A slew of new affordable units have just come up for lottery in Fort Greene with a diverse range of qualifying salaries, meaning that both the borough’s neediest as well as the more affluent qualify.
Eligibility for the 282 subsidized apartments at BAM North Site I in the BAM Cultural District include incomes ranging from $26,300-28,835 for a single person in an $801-a-month studio, to $126,995-200,400 for a family of six in a $3,649-a-month three-bedroom.
To put that into perspective, an income of $172,600 a year is higher than 94 percent of borough household incomes, and three times the 2014 U.S. median income, according to census data.
The subsidized units, which are now accepting applications, compose half of the tower at 250 Ashland Place, a 568-foot, 52-story mixed-income rental building that has dominated the Downtown Brooklyn skyline, even in its earlier construction phases.
Once completed later this year, the tower will include, in addition to its 586 residential units (more than half of which are market rate), 10,000 square feet of retail and 9,000 square feet of arts space at its base.
Developed by the Gotham Organization and designed by architect FXFOWLE, the building is being built on city-owned land under Bloomberg-administration incentives for affordable housing developments that include property tax exemptions and higher maximum income eligibility than is currently enforced.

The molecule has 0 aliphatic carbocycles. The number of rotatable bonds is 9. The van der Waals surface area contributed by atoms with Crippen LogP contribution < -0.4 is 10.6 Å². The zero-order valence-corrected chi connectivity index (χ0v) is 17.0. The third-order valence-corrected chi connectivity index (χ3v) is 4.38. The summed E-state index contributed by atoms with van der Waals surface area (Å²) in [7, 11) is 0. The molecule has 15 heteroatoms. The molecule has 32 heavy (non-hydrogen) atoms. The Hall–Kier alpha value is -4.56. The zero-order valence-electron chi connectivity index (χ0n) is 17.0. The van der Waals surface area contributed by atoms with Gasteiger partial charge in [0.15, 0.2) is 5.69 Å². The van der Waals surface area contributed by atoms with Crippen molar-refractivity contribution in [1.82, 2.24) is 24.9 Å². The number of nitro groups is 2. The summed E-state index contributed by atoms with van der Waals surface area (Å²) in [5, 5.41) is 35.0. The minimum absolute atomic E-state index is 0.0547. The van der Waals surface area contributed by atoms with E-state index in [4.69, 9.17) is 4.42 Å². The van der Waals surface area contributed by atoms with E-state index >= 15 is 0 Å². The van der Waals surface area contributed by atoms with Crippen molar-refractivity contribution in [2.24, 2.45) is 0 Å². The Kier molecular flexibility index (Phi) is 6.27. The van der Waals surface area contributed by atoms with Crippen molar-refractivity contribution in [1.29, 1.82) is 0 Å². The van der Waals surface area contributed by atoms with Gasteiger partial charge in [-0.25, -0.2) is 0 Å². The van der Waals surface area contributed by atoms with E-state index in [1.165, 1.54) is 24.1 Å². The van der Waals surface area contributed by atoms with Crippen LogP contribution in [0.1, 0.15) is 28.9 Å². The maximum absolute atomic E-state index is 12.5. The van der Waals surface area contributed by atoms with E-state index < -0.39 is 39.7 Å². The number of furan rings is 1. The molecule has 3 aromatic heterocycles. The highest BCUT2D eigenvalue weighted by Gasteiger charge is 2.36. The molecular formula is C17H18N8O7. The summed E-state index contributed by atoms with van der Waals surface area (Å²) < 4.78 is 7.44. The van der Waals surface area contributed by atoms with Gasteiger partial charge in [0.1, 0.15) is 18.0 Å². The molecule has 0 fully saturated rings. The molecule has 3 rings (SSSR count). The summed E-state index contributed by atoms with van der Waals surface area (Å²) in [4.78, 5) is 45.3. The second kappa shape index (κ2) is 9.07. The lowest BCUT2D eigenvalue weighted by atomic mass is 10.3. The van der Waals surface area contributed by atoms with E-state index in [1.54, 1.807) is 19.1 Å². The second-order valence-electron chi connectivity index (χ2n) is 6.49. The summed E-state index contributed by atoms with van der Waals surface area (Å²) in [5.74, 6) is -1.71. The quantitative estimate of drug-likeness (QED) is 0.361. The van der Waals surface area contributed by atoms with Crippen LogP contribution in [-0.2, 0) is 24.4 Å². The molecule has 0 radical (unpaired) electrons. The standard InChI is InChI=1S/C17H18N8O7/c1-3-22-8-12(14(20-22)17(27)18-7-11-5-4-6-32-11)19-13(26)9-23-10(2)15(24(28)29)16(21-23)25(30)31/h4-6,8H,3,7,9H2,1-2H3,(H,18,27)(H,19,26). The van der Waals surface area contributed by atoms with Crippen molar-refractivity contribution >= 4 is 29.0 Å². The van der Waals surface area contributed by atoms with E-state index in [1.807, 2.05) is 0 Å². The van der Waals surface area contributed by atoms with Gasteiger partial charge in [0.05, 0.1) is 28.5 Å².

At another new development now accepting applications — 149 Kent Avenue in Williamsburg — income is capped at $43,150 and no subsidized units rent for over $926 a month.
For some, having permanently affordable housing available to such high income brackets doesn’t align with the vision of an affordable city.
With such high qualifying incomes, the Ashland Place tower “is not providing any meaningful affordability,” executive director of the Association for Neighborhood and Housing Development Benjamin Dulchin told the Wall Street Journal.
Still, developer Gotham’s executive vice president of development Melissa Pianko told the Wall Street Journal she expects tens of thousands to apply for the units across all income levels.
To apply, visit NYC Housing Connect.
[Photos by Field Condition]
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